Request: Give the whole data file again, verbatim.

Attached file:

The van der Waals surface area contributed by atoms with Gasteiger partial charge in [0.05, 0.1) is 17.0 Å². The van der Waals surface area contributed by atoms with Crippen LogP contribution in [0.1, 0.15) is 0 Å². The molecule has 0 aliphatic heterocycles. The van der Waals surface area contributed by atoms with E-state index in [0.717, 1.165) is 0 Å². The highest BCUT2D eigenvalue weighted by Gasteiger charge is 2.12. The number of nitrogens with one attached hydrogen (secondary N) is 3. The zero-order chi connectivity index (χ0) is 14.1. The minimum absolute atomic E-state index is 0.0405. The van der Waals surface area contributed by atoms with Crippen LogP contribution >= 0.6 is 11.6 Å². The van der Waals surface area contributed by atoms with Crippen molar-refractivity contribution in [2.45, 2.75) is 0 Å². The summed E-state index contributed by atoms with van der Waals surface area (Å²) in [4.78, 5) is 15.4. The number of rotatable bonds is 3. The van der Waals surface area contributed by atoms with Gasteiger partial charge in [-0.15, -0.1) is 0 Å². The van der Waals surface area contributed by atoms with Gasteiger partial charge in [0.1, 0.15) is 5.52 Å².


The van der Waals surface area contributed by atoms with Gasteiger partial charge in [0.05, 0.1) is 17.0 Å². The van der Waals surface area contributed by atoms with Crippen LogP contribution in [0.1, 0.15) is 0 Å². The molecule has 0 aliphatic heterocycles. The van der Waals surface area contributed by atoms with E-state index in [0.717, 1.165) is 0 Å². The highest BCUT2D eigenvalue weighted by Gasteiger charge is 2.12. The number of nitrogens with one attached hydrogen (secondary N) is 3. The zero-order chi connectivity index (χ0) is 14.1. The minimum absolute atomic E-state index is 0.0405. The van der Waals surface area contributed by atoms with Crippen LogP contribution >= 0.6 is 11.6 Å². The van der Waals surface area contributed by atoms with Crippen molar-refractivity contribution in [2.45, 2.75) is 0 Å². The summed E-state index contributed by atoms with van der Waals surface area (Å²) in [4.78, 5) is 15.4. The number of rotatable bonds is 3. The van der Waals surface area contributed by atoms with Gasteiger partial charge in [-0.15, -0.1) is 0 Å². The van der Waals surface area contributed by atoms with Gasteiger partial charge in [0.1, 0.15) is 5.52 Å².